Cheap Looking Stitching around bellow pockets and cuffs- It is probably just me but I’ve always found Montane’s stitching to look cheap and loose even though it is durable and I’ve never had an issue with premature failure. My Montane Krypton Jacket from 5 years ago came out the wrapping with what looked like loose threads and cheap stitching but never gave me any issues after many years of hard use. So it is just the way it looks.
No Stuff Stack- This is the first coat like this I purchase to not come with one. I guess Montane assumes if you are already in this field of adventure where you need a Deep Down then you likely already have a stuff sack.
Strictly A Base Camp/Belay/Summit Coat – Unless you are doing the final summit at Everest you do not want to do anything strenuous with this coat on. It does not ventilate well. Usually you can open pockets to vent a down coat but here the pockets are all Velcro closing and double lined with down. The only ventilation option is wearing the coat unzipped with the hood removed(or tucked back) and collar open and cinched back away from your neck. Also pack ability is not great on this coat compared to other coats that stuff into their hoods or mini-stuff sacks or pockets. Here you would likely use a small sized sleeping bag stuff sack that compresses or carry it at the top of your summit pack.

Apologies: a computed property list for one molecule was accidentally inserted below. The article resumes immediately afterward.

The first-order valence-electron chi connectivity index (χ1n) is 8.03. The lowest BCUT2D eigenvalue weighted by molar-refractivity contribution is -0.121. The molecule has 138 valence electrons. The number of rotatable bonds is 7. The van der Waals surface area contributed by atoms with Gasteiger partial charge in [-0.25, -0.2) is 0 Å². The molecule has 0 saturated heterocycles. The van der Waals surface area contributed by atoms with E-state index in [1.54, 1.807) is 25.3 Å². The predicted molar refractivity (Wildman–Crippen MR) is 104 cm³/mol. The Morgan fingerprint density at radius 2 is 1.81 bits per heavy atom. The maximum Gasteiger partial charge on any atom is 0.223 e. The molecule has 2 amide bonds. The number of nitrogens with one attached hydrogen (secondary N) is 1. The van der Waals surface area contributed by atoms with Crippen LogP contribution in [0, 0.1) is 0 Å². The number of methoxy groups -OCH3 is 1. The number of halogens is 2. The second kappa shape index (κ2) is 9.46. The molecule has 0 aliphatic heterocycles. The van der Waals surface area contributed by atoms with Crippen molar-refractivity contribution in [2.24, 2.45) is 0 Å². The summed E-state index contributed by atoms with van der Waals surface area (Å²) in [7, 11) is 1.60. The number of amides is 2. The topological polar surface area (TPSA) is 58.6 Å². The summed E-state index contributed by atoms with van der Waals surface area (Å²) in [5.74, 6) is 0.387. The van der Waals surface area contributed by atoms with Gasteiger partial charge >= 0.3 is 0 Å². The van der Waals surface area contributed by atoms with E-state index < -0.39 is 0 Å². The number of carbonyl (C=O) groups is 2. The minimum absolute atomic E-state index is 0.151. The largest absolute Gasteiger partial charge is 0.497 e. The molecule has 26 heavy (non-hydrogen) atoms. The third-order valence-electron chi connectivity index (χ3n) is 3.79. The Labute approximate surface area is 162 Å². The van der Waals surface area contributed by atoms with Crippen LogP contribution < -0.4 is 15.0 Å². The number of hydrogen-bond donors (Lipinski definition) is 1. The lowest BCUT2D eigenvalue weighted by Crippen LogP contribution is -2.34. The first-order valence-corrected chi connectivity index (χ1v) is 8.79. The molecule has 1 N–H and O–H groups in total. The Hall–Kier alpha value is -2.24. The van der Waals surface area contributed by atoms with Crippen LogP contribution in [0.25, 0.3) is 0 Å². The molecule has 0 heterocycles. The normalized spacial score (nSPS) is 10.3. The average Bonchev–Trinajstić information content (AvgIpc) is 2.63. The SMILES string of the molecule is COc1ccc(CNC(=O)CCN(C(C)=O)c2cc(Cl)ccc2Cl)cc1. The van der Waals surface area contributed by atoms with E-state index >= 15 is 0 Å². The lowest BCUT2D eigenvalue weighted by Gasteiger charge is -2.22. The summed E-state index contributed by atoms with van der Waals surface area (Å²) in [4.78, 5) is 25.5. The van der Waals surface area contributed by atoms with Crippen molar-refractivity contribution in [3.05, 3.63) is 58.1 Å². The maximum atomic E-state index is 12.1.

Availability – This coat is nearly impossible to find in the USA and with Brexit a lot of online UK retailer companies have begun to cease shipping products to the USA. If you do want it then any amount of searching will be worth it in the end and any price you pay will not be bad.
This is a great coat at the end of the day. Apart from all the things I pointed out it is easy to wear and light on your back while providing the best warmth and weather protection anywhere your feet can take you on this green earth!